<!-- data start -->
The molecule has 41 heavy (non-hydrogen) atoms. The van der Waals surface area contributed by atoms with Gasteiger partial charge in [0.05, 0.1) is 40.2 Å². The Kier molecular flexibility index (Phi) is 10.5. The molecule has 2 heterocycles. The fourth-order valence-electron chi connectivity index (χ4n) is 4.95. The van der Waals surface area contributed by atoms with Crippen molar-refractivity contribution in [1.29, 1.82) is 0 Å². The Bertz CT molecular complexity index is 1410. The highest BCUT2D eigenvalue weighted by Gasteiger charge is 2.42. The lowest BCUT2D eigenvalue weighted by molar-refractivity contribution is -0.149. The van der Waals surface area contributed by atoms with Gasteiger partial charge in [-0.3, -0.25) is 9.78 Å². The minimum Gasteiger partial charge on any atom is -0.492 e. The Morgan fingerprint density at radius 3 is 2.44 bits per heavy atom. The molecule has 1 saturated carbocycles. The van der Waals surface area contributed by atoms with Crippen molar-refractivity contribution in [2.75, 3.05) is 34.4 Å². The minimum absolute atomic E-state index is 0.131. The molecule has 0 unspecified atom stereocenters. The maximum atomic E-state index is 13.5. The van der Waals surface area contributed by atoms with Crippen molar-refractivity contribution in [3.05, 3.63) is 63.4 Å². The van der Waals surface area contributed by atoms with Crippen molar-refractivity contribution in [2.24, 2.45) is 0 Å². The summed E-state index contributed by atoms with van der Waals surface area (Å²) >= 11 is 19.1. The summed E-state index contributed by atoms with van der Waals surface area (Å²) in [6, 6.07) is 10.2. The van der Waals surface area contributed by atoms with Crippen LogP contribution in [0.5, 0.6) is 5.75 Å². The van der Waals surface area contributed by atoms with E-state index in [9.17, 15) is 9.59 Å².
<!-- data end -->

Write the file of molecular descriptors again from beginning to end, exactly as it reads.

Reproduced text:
The molecule has 41 heavy (non-hydrogen) atoms. The van der Waals surface area contributed by atoms with Gasteiger partial charge in [0.05, 0.1) is 40.2 Å². The Kier molecular flexibility index (Phi) is 10.5. The molecule has 2 heterocycles. The fourth-order valence-electron chi connectivity index (χ4n) is 4.95. The van der Waals surface area contributed by atoms with Crippen molar-refractivity contribution in [1.29, 1.82) is 0 Å². The Bertz CT molecular complexity index is 1410. The highest BCUT2D eigenvalue weighted by Gasteiger charge is 2.42. The lowest BCUT2D eigenvalue weighted by molar-refractivity contribution is -0.149. The van der Waals surface area contributed by atoms with Gasteiger partial charge in [-0.3, -0.25) is 9.78 Å². The minimum Gasteiger partial charge on any atom is -0.492 e. The Morgan fingerprint density at radius 3 is 2.44 bits per heavy atom. The molecule has 1 saturated carbocycles. The van der Waals surface area contributed by atoms with Crippen molar-refractivity contribution in [2.75, 3.05) is 34.4 Å². The minimum absolute atomic E-state index is 0.131. The molecule has 0 unspecified atom stereocenters. The maximum atomic E-state index is 13.5. The van der Waals surface area contributed by atoms with Crippen molar-refractivity contribution in [3.05, 3.63) is 63.4 Å². The van der Waals surface area contributed by atoms with Crippen molar-refractivity contribution in [2.24, 2.45) is 0 Å². The summed E-state index contributed by atoms with van der Waals surface area (Å²) >= 11 is 19.1. The summed E-state index contributed by atoms with van der Waals surface area (Å²) in [6, 6.07) is 10.2. The van der Waals surface area contributed by atoms with Crippen LogP contribution in [0.5, 0.6) is 5.75 Å². The van der Waals surface area contributed by atoms with E-state index in [9.17, 15) is 9.59 Å².